By Jonny Bakes

Artwork for Kindred: Act II by Red CainFor me, power prog metal takes the best aspects of two of my favourite genres and smashes them together into a hybrid that is almost better than the sum of its parts. It’s almost like the time some hard working Northern lad took the initiative to combine chips and gravy together and completely revolutionised English cuisine. So, as you can tell, it’s a genre that I’m particularly familiar with, and would count several bands from the genre among my all-time favourites too. So while this is great for our readers, it does mean that any band that flies the power prog banner has quite a benchmark to overcome…

But here Red Cain step up to the plate to try and blow me away with the second act of their ‘Kindred’ saga. This follows on from their 2019 debut album which, funnily enough, was called ‘Kindred: Act I’. The debut album successfully launched the band into the Canadian metal scene, resulted in a European distribution deal and ultimately a string of festival appearances. This year, the band have likely found themselves with a bit of spare time on their hands so it’s been all systems go to launch their sophomore album and, although originally penned for a December 2020 release, this will hit the streets in January 2021 – but I’ve got my hands on it for an early look.

Overall, ‘Kindred: Act II’ is an interesting mix of styles that combine together in technical wizardry to set the backdrop for the continued tales of the warrior Zalcoatl. There’s some unexpected musical influences that bubble to the surface, particularly the liberal use of electronic elements provides a futuristic, yet gothic, element to the tales. Vocally, there’s some clear inspiration from Kamelot going on here. They’re predominantly clean, but with a wide range between high pitched and deep passages (although I don’t think anyone can get as low as Roy Khan). The guitar work is pretty varied as well and at times even hits a distinctly djent groove that seems to appear out of nowhere!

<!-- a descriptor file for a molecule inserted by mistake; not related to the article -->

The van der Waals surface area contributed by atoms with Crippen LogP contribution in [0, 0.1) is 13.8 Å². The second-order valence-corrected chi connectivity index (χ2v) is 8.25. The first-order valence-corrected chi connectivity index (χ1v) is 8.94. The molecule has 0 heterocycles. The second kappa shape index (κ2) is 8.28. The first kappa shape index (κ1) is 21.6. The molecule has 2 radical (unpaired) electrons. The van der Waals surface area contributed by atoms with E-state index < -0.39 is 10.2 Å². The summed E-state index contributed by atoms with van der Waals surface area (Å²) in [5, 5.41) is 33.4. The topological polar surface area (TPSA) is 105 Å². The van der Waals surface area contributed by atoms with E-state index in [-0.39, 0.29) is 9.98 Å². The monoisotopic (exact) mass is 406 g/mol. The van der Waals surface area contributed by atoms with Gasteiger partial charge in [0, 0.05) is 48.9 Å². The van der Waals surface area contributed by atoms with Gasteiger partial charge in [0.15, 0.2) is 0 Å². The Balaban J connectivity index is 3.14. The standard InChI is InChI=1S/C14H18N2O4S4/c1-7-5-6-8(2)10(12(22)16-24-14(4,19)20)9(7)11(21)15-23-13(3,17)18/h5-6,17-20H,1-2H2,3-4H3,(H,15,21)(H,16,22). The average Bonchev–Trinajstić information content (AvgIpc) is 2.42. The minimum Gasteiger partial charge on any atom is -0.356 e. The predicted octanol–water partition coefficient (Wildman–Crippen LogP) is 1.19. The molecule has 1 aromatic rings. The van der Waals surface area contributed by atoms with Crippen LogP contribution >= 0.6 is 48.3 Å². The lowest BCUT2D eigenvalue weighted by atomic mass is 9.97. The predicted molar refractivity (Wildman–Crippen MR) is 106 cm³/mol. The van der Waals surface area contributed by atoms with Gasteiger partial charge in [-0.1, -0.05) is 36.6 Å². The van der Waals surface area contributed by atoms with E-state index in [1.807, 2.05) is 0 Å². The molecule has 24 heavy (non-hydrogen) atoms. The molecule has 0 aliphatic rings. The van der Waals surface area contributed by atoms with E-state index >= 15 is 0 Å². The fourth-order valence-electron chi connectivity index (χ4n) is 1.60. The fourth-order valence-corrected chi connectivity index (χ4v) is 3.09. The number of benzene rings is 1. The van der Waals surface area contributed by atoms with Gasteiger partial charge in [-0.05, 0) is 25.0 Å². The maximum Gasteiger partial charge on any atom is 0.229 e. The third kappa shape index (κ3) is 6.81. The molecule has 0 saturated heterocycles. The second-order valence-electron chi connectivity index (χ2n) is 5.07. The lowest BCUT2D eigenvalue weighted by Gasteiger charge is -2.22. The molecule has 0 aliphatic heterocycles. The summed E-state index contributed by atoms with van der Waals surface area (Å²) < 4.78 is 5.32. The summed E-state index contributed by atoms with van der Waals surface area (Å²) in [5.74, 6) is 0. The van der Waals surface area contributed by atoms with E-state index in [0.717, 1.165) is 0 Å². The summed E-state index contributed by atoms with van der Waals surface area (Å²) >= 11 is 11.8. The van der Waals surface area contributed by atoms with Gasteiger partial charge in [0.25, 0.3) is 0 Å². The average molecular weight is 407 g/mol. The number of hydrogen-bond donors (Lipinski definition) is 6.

‘Precipice of Man’ is probably the song that stood out the most for a couple of reasons. The first being the odd pronunciation of “precipice” (which now rhymes with ice… unless I’ve been pronouncing it wrong all this time of course!). But while that was the initial thing that caught my attention, the thing that retained it was the rollercoaster nature of the song. Initially it’s a relatively gentle piano ballad accompanied by falsetto vocals which is pretty relaxing but this is just a ruse! Once you’ve been lured in by the gentleness of the song, Red Cain unleashes a gut-punchingly heavy djent riff that knocks you off your feet. Things get even heavier with the introduction of delightfully harsh vocals to contrast that initial gentleness before rounding things off with a return to the Kamelot-type sound that is a common theme throughout the album.

While this took a little while to grow on me, once it had got under my skin it’s a very enjoyable album and a great way to continue the thread from Act I. Fans of Kamelot and Mastodon alike will find some common ground with ‘Kindred: Act II’ (and Act I for that matter). Red Cain have some way to go to reach the top of my power prog favourites list, that is partially because the bar has been set so high by the likes of The Ancient Bards and Dakesis, but there’s certainly the potential for Red Cain to break into that elite group if they continue to build on the foundations laid by Acts I and II of the Kindred saga!

  • ‘Kindred: Act II’ is released on 22 January. You can get your copy HERE.

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